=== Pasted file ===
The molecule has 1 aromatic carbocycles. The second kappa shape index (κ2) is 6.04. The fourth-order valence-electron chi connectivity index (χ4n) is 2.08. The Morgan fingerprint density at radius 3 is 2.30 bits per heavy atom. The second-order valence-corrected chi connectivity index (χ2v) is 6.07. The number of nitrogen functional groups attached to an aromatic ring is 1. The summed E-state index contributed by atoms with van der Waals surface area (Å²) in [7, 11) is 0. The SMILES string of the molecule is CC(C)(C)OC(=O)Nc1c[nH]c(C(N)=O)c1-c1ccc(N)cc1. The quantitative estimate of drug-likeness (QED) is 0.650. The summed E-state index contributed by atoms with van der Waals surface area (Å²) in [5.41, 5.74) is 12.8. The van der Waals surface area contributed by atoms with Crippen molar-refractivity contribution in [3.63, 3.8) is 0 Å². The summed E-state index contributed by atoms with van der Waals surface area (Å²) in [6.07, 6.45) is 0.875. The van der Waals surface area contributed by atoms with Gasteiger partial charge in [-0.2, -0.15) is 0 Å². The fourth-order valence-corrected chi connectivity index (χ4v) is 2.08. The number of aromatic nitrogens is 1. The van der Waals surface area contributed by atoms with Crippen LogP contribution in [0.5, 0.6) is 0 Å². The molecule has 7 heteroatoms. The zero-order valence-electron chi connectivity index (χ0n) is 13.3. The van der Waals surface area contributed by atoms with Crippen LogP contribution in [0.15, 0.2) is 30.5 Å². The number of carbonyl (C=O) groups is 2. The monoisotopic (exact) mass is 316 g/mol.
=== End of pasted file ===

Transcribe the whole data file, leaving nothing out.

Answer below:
The molecule has 1 aromatic carbocycles. The second kappa shape index (κ2) is 6.04. The fourth-order valence-electron chi connectivity index (χ4n) is 2.08. The Morgan fingerprint density at radius 3 is 2.30 bits per heavy atom. The second-order valence-corrected chi connectivity index (χ2v) is 6.07. The number of nitrogen functional groups attached to an aromatic ring is 1. The summed E-state index contributed by atoms with van der Waals surface area (Å²) in [7, 11) is 0. The SMILES string of the molecule is CC(C)(C)OC(=O)Nc1c[nH]c(C(N)=O)c1-c1ccc(N)cc1. The quantitative estimate of drug-likeness (QED) is 0.650. The summed E-state index contributed by atoms with van der Waals surface area (Å²) in [5.41, 5.74) is 12.8. The van der Waals surface area contributed by atoms with Crippen molar-refractivity contribution in [3.63, 3.8) is 0 Å². The summed E-state index contributed by atoms with van der Waals surface area (Å²) in [6.07, 6.45) is 0.875. The van der Waals surface area contributed by atoms with Gasteiger partial charge in [-0.2, -0.15) is 0 Å². The fourth-order valence-corrected chi connectivity index (χ4v) is 2.08. The number of aromatic nitrogens is 1. The van der Waals surface area contributed by atoms with Crippen LogP contribution in [0.5, 0.6) is 0 Å². The molecule has 7 heteroatoms. The zero-order valence-electron chi connectivity index (χ0n) is 13.3. The van der Waals surface area contributed by atoms with Crippen LogP contribution in [0.15, 0.2) is 30.5 Å². The number of carbonyl (C=O) groups is 2. The monoisotopic (exact) mass is 316 g/mol.